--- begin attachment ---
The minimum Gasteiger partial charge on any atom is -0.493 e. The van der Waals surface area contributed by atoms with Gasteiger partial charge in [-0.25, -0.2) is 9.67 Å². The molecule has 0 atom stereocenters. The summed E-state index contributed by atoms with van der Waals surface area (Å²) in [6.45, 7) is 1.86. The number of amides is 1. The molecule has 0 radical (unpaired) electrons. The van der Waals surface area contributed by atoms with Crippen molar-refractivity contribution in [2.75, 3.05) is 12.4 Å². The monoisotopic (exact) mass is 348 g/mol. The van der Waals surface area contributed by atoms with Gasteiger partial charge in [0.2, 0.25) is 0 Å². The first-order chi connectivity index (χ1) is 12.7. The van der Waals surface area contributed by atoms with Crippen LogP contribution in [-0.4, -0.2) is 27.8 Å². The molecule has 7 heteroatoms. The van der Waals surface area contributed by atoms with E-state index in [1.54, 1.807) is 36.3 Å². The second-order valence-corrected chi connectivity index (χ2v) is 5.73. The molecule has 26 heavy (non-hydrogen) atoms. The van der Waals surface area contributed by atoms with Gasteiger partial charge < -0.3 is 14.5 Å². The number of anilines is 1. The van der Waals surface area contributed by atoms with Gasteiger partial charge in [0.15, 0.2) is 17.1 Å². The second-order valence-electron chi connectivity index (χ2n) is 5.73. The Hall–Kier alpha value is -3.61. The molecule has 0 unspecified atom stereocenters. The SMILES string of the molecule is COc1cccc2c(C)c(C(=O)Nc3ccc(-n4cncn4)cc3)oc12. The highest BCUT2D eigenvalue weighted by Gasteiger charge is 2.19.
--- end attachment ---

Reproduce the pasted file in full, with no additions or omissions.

The minimum Gasteiger partial charge on any atom is -0.493 e. The van der Waals surface area contributed by atoms with Gasteiger partial charge in [-0.25, -0.2) is 9.67 Å². The molecule has 0 atom stereocenters. The summed E-state index contributed by atoms with van der Waals surface area (Å²) in [6.45, 7) is 1.86. The number of amides is 1. The molecule has 0 radical (unpaired) electrons. The van der Waals surface area contributed by atoms with Crippen molar-refractivity contribution in [2.75, 3.05) is 12.4 Å². The monoisotopic (exact) mass is 348 g/mol. The van der Waals surface area contributed by atoms with Gasteiger partial charge in [0.2, 0.25) is 0 Å². The first-order chi connectivity index (χ1) is 12.7. The van der Waals surface area contributed by atoms with Crippen LogP contribution in [-0.4, -0.2) is 27.8 Å². The molecule has 7 heteroatoms. The van der Waals surface area contributed by atoms with E-state index in [1.54, 1.807) is 36.3 Å². The second-order valence-corrected chi connectivity index (χ2v) is 5.73. The molecule has 26 heavy (non-hydrogen) atoms. The van der Waals surface area contributed by atoms with Gasteiger partial charge < -0.3 is 14.5 Å². The number of anilines is 1. The van der Waals surface area contributed by atoms with Gasteiger partial charge in [0.15, 0.2) is 17.1 Å². The second-order valence-electron chi connectivity index (χ2n) is 5.73. The Hall–Kier alpha value is -3.61. The molecule has 0 unspecified atom stereocenters. The SMILES string of the molecule is COc1cccc2c(C)c(C(=O)Nc3ccc(-n4cncn4)cc3)oc12. The highest BCUT2D eigenvalue weighted by Gasteiger charge is 2.19.